Forsyth Tech Fire Academy is an intense 27-week program (8:00 AM – 5:00 PM, Monday through Friday) that uses real life scenarios and conditions to prepare firefighters for the challenges they will face. It provides rigorous training and will test you physically and mentally. You will work with highly qualified instructors who have the experience and know-how to train you for anything, and you’ll learn using the latest technology.
The Academy takes place at the Emergency Services Training Center at the Northwest Forsyth Center in King. The facility offers the latest advancements in firefighter training, including a six-story Burn Building that lets you experience a variety of real-life scenarios under controlled burn conditions, and a five-story Drill Tower that lets you learn how to get in and out of high-rise buildings.
Completion of Forsyth Tech Firefighter Academy will earn you the following certifications:
- Technical Rescue General
- Emergency Medical Technician
As a graduate of the Academy, you will be qualified to work as a firefighter and EMT, which gives you endless career options.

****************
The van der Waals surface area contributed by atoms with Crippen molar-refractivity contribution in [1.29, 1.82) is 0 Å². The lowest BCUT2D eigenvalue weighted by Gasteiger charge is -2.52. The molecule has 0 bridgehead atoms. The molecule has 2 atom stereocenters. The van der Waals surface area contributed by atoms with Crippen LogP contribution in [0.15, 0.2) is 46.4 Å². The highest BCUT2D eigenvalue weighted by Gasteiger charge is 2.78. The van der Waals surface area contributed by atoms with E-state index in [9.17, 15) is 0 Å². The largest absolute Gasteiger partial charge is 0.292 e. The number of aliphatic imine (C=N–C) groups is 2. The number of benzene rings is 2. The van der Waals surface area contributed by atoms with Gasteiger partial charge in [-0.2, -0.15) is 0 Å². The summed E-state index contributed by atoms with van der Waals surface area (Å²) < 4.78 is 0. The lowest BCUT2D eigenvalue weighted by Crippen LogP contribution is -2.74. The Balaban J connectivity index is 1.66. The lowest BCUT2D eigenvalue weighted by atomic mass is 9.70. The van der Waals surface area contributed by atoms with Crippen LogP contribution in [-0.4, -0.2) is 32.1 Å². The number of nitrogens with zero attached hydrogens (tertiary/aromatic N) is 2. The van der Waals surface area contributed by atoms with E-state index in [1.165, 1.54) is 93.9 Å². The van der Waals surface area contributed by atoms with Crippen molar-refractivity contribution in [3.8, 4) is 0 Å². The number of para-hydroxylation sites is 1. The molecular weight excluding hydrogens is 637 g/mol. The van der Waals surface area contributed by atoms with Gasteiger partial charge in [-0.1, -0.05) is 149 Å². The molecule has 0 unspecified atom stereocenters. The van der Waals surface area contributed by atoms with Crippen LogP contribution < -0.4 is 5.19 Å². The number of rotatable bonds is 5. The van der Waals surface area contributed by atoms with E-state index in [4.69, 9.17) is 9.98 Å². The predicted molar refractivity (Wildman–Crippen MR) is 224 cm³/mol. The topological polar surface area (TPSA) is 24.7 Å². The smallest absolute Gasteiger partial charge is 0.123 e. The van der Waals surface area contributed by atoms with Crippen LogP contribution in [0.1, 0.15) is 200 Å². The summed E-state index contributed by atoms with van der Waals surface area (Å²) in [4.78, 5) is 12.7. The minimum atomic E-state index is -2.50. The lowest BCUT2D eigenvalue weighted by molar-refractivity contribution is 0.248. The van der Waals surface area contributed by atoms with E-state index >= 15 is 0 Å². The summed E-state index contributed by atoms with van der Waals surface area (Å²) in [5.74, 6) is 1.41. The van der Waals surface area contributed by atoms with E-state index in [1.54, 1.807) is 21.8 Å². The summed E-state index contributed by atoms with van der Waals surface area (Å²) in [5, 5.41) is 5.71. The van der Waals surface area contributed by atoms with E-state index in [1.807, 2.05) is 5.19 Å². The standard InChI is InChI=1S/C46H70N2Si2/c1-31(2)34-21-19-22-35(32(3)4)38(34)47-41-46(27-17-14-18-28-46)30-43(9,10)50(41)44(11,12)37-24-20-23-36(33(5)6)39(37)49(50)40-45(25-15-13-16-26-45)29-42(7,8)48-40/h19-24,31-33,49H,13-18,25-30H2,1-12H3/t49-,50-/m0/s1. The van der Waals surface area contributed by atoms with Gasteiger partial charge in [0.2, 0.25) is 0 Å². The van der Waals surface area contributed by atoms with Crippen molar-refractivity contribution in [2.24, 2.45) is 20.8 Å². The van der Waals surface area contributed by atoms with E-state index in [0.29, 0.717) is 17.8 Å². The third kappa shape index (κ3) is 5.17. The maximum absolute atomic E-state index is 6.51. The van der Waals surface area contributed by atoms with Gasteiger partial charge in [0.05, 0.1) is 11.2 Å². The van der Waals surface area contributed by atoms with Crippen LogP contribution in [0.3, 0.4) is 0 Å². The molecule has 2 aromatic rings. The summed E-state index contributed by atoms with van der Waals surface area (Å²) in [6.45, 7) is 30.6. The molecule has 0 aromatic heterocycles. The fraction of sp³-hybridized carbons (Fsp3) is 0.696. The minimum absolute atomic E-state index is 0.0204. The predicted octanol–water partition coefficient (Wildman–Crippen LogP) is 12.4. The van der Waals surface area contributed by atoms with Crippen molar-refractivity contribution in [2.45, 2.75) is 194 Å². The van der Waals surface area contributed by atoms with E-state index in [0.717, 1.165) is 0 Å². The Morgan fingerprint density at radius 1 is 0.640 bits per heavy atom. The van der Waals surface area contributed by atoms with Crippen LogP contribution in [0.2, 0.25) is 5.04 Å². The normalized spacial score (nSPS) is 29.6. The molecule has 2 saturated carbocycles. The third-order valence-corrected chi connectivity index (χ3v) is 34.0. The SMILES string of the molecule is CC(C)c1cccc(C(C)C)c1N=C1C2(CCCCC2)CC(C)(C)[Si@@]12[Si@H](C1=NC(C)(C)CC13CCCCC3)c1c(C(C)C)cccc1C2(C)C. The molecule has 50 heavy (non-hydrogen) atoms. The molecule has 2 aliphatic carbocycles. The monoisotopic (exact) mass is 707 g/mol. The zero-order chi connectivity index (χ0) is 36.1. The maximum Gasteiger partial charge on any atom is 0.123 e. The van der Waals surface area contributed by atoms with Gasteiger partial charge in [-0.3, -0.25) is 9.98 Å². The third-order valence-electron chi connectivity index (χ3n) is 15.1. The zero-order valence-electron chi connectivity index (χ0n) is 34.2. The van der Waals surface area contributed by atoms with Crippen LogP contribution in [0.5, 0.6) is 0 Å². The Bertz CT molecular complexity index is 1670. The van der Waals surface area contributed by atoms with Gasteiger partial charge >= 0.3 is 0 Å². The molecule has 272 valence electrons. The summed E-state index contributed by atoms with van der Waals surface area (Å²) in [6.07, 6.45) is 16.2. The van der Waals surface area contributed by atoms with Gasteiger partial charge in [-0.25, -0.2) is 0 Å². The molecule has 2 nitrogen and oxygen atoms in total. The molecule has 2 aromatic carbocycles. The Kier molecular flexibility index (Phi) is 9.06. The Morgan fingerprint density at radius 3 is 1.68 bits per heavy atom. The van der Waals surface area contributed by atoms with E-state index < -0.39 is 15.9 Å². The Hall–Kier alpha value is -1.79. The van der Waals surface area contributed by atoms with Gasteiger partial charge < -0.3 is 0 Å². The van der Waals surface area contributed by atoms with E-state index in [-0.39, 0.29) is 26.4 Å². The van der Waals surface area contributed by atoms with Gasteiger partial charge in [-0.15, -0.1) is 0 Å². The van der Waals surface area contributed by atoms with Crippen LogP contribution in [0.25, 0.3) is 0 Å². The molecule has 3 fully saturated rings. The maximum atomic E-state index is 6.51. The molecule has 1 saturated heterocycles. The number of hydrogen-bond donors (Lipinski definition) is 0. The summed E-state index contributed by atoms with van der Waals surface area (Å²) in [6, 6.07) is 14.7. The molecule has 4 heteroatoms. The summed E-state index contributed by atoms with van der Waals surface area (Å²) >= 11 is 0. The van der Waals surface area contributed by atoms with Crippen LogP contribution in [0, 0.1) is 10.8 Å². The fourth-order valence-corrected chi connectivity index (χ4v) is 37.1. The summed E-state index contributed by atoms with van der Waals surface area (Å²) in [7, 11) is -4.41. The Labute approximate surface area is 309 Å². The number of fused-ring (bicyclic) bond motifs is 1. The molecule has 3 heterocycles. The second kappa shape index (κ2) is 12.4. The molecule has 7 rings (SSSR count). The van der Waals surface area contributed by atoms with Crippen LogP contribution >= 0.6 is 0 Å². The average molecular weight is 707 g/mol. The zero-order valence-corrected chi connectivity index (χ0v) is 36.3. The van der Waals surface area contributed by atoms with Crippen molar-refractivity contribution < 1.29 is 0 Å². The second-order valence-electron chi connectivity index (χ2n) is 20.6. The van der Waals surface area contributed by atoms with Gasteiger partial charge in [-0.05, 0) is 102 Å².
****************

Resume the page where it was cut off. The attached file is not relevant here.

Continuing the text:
To be accepted into the Forsyth Tech Fire Academy, you must be at least 18 years of age with a High School diploma or GED and meet the following requirements:
- Complete a rigorous physical ability exam
- Complete an application packet
- Obtain medical and physical exams at your own expense
- Sponsored by a Fire Department (contact us if not currently sponsored)
If you believe you can meet the criteria for acceptance and make it through the training, we urge you to apply. It will prepare you for a career with rewards like no other.
For information on applying, contact:
Abby Riddle, Staff Assistant, Public Safety Technologies
Technical Standards for Firefighter Training
Our program technical standards have been developed to help students understand nonacademic standards, skills, and performance requirements expected of a student in order to complete this particular curriculum.
If an accommodation is necessary to participate in the program, it is imperative to identify a reasonable accommodations to those students who qualify under the Americans with Disabilities Act (ADA). Reasonableness is determined by Accessibility Resources and the program on a case-by-case basis utilizing the program technical standards. The accommodation needs to be in place prior to the start of the program, or it may delay your ability to start the program. It is the student’s responsibility to contact Accessibility Resources and request accommodations.